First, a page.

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Monday, July 22, 2024

Opening Remarks Before the Senate Committee on Appropriations, Subcommittee on State, Foreign Operations, and Related Programs on the FY25 Department of State Budget Request

Opening Remarks Before the Senate Committee on Appropriations, Subcommittee on State, Foreign Operations, and Related Programs on the FY25 Department of State Budget Request

SECRETARY BLINKEN:  Very good.  Mr. Chairman, Ranking Member Graham, Vice Chair Collins, Chair Murray, very good to be with all of you today on this committee.  I thank you.  I thank you for the opportunity to testify before you and —


CHAIRMAN COONS:  I recognize people feel passionately.  We must have order in this room.  We are going to proceed with this hearing.

Mr. Secretary, you may resume.

SECRETARY BLINKEN:  Thank you, Mr. Chairman.  I wanted to thank you also for your partnership in working together to advance American leadership in the world, leadership that’s so essential for delivering on the priorities that matter to our people at home.  I think the need for our global leadership and cooperation with allies and partners —

AUDIENCE MEMBER:  Antony Blinken, you are a war criminal.  If you —

CHAIRMAN COONS:  The witness will suspend until the room is cleared of protesters. 

AUDIENCE MEMBER:  You are obscene.  (Shouting.)

CHAIRMAN COONS:  Mr. Secretary, you may proceed.

SECRETARY BLINKEN:  Chairman, thank you.  As I was saying, the need for our leadership and cooperation with allies and partners has never been greater.  The People’s Republic of China is pursuing military, economic, and geopolitical pre-eminence —

AUDIENCE MEMBER:  Sir, you are a war criminal.  (Shouting.)

SECRETARY BLINKEN:  — challenging our vision for a free, open, secure, and prosperous international order. 

Russia is committing aggression not only against Ukraine but against the principles at the heart of the UN Charter – independence, territorial integrity, sovereignty – that are the building blocks for global peace and security.  In the Middle East, we’re standing with Israel and its efforts to ensure that what happened on October 7th never happens again as we do everything we can to bring to an end the terrible human suffering in Gaza and prevent the conflict from spreading.  U.S. leadership is needed to address humanitarian crises elsewhere around the world.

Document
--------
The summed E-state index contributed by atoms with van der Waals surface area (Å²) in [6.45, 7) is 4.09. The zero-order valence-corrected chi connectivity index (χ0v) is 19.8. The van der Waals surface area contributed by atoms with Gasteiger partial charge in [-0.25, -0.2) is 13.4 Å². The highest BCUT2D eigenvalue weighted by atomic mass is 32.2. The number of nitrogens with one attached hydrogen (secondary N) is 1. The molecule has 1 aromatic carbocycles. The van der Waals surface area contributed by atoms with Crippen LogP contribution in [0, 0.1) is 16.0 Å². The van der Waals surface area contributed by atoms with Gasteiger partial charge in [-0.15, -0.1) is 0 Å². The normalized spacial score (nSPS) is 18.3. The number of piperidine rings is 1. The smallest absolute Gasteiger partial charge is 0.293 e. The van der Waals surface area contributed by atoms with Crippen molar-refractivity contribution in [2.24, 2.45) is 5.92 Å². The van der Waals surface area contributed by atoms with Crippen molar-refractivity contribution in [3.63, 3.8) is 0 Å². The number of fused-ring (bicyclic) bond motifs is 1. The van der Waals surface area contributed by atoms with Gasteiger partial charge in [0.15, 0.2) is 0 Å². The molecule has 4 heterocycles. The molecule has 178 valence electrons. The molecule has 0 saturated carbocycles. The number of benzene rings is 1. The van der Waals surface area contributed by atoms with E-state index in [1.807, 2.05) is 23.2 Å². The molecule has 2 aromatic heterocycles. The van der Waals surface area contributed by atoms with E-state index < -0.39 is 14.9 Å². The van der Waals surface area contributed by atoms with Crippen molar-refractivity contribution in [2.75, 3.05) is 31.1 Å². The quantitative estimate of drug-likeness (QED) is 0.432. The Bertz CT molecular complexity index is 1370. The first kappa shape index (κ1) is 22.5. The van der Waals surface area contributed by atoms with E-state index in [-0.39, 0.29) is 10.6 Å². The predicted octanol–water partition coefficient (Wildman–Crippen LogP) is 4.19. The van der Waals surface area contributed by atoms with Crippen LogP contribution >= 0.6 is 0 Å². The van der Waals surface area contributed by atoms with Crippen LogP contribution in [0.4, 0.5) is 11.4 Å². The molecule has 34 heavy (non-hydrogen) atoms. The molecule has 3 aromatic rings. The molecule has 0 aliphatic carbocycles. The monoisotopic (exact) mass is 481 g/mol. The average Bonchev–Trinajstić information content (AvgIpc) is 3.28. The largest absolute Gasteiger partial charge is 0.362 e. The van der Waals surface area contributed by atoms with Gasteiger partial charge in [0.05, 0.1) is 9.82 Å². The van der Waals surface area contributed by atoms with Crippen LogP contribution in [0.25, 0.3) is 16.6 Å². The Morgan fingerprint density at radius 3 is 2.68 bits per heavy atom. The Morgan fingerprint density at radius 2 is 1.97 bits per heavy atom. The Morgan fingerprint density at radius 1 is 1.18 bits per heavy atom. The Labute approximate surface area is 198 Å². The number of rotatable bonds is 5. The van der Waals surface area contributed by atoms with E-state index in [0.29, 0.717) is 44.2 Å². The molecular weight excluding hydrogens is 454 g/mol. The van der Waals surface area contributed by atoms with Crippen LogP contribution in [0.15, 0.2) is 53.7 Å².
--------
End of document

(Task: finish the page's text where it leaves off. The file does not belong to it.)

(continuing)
AUDIENCE MEMBER:  This is homicide and genocide.  This is a holocaust.  This is a holocaust.  (Shouting.)

CHAIRMAN COONS:  The witness may suspend until we can clear the room.

AUDIENCE MEMBER:  You fill your conscience with mass graves.  This is homicide.  (Shouting.)

CHAIRMAN COONS:  Mr. Secretary, you may resume.

SECRETARY BLINKEN:  Thank you.  Our leadership is needed to address humanitarian crises elsewhere around the world, including in Sudan; in Haiti, where millions have been displaced, many killed; and to address global issues that no country can solve alone, including food security, the changing climate, transnational corruption, and the fentanyl crisis.  But with the support of Congress, we can and we are approaching these challenges from a position of strength.  Because of the actions we’ve taken, the United States is stronger economically, diplomatically, militarily, than we were a few years ago.

We’ve made historic investments here at home in our competitiveness, in our innovation, in our infrastructure.  We’ve renewed our alliances.  We’ve built new ones.  We’ve secured unprecedented alignment with key partners in Europe, in Asia, and beyond.  We’ve delivered essential American aid to Ukraine, and we’ve rallied the international community to share the burden.  For every dollar that we’ve spent in economic and development assistance, others have collectively invested three more.

Now, many doubted that bipartisan support for Ukraine and other urgent national security priorities could endure.  But last month, Congress demonstrated, demonstrated to the world, that we would not pull back.  You passed the President’s supplemental funding bill by an overwhelming margin and on a bipartisan basis.